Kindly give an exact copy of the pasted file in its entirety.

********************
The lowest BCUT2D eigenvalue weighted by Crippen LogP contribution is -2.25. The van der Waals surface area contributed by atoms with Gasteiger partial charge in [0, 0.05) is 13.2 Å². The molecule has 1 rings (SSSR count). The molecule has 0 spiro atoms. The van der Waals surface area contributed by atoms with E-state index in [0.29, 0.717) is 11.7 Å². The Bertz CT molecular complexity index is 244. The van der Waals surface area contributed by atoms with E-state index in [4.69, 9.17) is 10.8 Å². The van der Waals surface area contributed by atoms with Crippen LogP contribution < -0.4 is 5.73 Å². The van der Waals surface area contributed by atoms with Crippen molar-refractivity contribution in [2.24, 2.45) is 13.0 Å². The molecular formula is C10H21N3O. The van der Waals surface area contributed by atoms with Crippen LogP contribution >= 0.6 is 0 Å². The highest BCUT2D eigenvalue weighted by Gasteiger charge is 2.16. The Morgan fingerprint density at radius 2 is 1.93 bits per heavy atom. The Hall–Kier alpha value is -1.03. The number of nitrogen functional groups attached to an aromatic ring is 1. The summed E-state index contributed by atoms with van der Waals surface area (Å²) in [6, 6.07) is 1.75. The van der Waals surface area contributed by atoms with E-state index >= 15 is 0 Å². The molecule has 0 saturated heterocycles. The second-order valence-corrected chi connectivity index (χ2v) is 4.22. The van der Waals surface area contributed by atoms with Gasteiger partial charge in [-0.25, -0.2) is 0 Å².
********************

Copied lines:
The lowest BCUT2D eigenvalue weighted by Crippen LogP contribution is -2.25. The van der Waals surface area contributed by atoms with Gasteiger partial charge in [0, 0.05) is 13.2 Å². The molecule has 1 rings (SSSR count). The molecule has 0 spiro atoms. The van der Waals surface area contributed by atoms with E-state index in [0.29, 0.717) is 11.7 Å². The Bertz CT molecular complexity index is 244. The van der Waals surface area contributed by atoms with E-state index in [4.69, 9.17) is 10.8 Å². The van der Waals surface area contributed by atoms with Crippen LogP contribution < -0.4 is 5.73 Å². The van der Waals surface area contributed by atoms with Crippen molar-refractivity contribution in [2.24, 2.45) is 13.0 Å². The molecular formula is C10H21N3O. The van der Waals surface area contributed by atoms with Crippen LogP contribution >= 0.6 is 0 Å². The highest BCUT2D eigenvalue weighted by Gasteiger charge is 2.16. The Morgan fingerprint density at radius 2 is 1.93 bits per heavy atom. The Hall–Kier alpha value is -1.03. The number of nitrogen functional groups attached to an aromatic ring is 1. The summed E-state index contributed by atoms with van der Waals surface area (Å²) in [6, 6.07) is 1.75. The van der Waals surface area contributed by atoms with E-state index >= 15 is 0 Å². The molecule has 0 saturated heterocycles. The second-order valence-corrected chi connectivity index (χ2v) is 4.22. The van der Waals surface area contributed by atoms with Gasteiger partial charge in [-0.25, -0.2) is 0 Å².